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MAGA Meetups Hope to Lay the Groundwork for Iowa Success

Posted: September 16, 2019 | By: John Altendorf and Runal A. Patel Tagged: Blog

DES MOINES, Iowa — As Democrats across Iowa and the country prepare for the upcoming Iowa precinct caucuses in February, little attention has been paid to the state of Iowa Republicans by national media. But the Trump Victory Iowa team is trying to make its presence known early.

Drake University College Republicans hosted one of two watch parties called “MAGA Meetups” on Monday night in conjunction with Polk County Republicans for the rally that President Donald Trump held in Fayetteville, North Carolina, in support of the special election there. The crowd of approximately 10 people featured students and community members, all there to support the re-election of President Trump.

Throughout the rally, President Trump and Vice President Mike Pence both reiterated a Trump campaign slogan by saying, “promises made, promises kept”. The president and the vice president both listed examples of their administration’s achievements during the first term and explained that unless voters in North Carolina supported the Republican in the special election there and the president in his 2020 re-election effort, the progress that had been made over the last two and a half years would be lost.

Cole Kramersmeier, a field director for the Trump campaign, plans to continue holding events like this one more frequently in the lead up to the election. Kramersmeier explained that it allows isolated Trump supporters to find a community and witness a ‘famous Trump rally.’”

According to Kramersmeier, the president’s Iowa campaign is “set up as a tiered system with field organizers and neighborhood team leaders using a dispersed approach.” Kramersmeier explained that this approach “will allow the campaign to build community early.” The event held Monday was one example of that grassroots strategy that the Trump campaign says they’re using in Iowa: looking to engage Iowans at the most local of levels.

Ryan Sleister, a first-year student at Drake who attended the watch party, said that he thought the president was doing “a pretty good job” and that his first term was “a lot better than he [I] had expected.” Students like Sleister are just the kind of people that the Trump campaign seeks to find as they gear up for the president’s re-election effort. The campaign is offering internships doing everything from door knocking to communications work, and even working with data research. If Drake students are interested in jumping on board, Kramersmeier says the internships are posted on Handshake.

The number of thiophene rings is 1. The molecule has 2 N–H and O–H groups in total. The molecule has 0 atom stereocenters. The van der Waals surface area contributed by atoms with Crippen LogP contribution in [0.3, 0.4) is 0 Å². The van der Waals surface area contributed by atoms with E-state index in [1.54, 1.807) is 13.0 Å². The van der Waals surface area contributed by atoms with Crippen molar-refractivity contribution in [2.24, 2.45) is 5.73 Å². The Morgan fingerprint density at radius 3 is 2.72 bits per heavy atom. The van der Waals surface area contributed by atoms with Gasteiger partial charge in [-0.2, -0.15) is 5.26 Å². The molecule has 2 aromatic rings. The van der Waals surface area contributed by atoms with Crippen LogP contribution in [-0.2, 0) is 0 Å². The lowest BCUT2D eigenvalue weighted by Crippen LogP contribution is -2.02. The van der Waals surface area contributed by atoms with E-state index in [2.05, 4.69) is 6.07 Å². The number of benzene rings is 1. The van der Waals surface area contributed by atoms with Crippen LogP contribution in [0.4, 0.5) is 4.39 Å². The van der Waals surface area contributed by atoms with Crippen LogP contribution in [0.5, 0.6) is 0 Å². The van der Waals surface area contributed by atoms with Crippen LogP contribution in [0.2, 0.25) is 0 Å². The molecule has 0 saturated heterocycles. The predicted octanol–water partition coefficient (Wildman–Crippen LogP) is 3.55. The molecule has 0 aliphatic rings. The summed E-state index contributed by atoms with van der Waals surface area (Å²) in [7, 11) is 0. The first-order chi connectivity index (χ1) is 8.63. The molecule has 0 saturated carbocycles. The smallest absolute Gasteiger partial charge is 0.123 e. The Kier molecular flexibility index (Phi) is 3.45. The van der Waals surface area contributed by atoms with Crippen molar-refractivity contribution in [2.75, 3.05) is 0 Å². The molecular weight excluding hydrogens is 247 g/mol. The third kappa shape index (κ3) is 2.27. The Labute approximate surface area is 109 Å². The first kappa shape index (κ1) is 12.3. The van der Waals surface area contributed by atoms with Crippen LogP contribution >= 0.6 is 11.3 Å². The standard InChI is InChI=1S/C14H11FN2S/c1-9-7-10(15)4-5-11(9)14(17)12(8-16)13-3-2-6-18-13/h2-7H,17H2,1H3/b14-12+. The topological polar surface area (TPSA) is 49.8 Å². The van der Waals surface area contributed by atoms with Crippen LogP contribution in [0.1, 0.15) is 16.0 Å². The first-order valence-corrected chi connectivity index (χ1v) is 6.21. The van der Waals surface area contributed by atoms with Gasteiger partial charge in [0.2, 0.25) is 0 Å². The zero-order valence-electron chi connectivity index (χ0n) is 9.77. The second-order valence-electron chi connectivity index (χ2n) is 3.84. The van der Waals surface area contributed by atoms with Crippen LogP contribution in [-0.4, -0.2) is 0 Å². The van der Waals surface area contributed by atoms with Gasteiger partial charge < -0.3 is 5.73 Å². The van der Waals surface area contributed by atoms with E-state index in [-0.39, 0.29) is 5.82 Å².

While the Trump campaign is focused on themselves at the moment, a low tier of Republican candidates is trying to create fissures in their campaign strategy. At this point, there have been three candidates who have joined the race for the Republican nomination in a primary challenge against President Trump. These candidates, Governors Bill Weld, Mark Sanford, and Representative Tom Walsh, each aim to challenge the president’s incumbent position in the White House. But Kramersmeier says that the Trump team isn’t worried.

“It’s healthy to have others enter the race, and the campaign welcomes it,” Kramersmeier said. “Every poll shows Trump with great popularity among Republicans and great retention of voters who want to vote him into a second term. The Iowa caucus is a tradition that will set the tone and tenor for the country even if the race is virtually uncontested.”

While the Trump campaign is showing confidence in their early Iowa build up, they still have hurdles to cross. These include, but are not limited to, the pending passage of the United States – Mexico – Canada (USMCA) trade agreement and newly introduced Renewable Fuel Standards rules that could leave his rural strongholds vulnerable. Furthermore, the campaign will need a better Republican showing then was seen in the 2018 midterms. As Democrats focus on electability in their quest to defeat Trump, the Trump campaign and the Republican party are looking to keep Iowa in its win column for a second election cycle.